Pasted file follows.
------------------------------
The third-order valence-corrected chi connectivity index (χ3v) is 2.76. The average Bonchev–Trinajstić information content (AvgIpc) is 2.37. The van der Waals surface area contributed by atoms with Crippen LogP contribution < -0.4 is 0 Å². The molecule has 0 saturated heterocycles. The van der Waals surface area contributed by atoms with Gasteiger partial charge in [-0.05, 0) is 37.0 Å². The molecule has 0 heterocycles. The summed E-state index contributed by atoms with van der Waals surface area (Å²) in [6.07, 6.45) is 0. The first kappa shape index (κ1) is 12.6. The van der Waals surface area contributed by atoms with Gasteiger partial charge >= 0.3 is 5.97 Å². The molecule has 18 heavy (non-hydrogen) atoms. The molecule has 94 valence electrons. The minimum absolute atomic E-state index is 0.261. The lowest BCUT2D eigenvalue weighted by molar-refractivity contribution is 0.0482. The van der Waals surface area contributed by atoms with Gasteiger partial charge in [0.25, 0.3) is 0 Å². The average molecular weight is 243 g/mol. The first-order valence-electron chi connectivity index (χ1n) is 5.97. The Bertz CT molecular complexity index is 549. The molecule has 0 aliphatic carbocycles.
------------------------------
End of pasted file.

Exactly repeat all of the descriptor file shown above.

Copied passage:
The third-order valence-corrected chi connectivity index (χ3v) is 2.76. The average Bonchev–Trinajstić information content (AvgIpc) is 2.37. The van der Waals surface area contributed by atoms with Crippen LogP contribution < -0.4 is 0 Å². The molecule has 0 saturated heterocycles. The van der Waals surface area contributed by atoms with Gasteiger partial charge in [-0.05, 0) is 37.0 Å². The molecule has 0 heterocycles. The summed E-state index contributed by atoms with van der Waals surface area (Å²) in [6.07, 6.45) is 0. The first kappa shape index (κ1) is 12.6. The van der Waals surface area contributed by atoms with Gasteiger partial charge >= 0.3 is 5.97 Å². The molecule has 18 heavy (non-hydrogen) atoms. The molecule has 94 valence electrons. The minimum absolute atomic E-state index is 0.261. The lowest BCUT2D eigenvalue weighted by molar-refractivity contribution is 0.0482. The van der Waals surface area contributed by atoms with Gasteiger partial charge in [0.25, 0.3) is 0 Å². The average molecular weight is 243 g/mol. The first-order valence-electron chi connectivity index (χ1n) is 5.97. The Bertz CT molecular complexity index is 549. The molecule has 0 aliphatic carbocycles.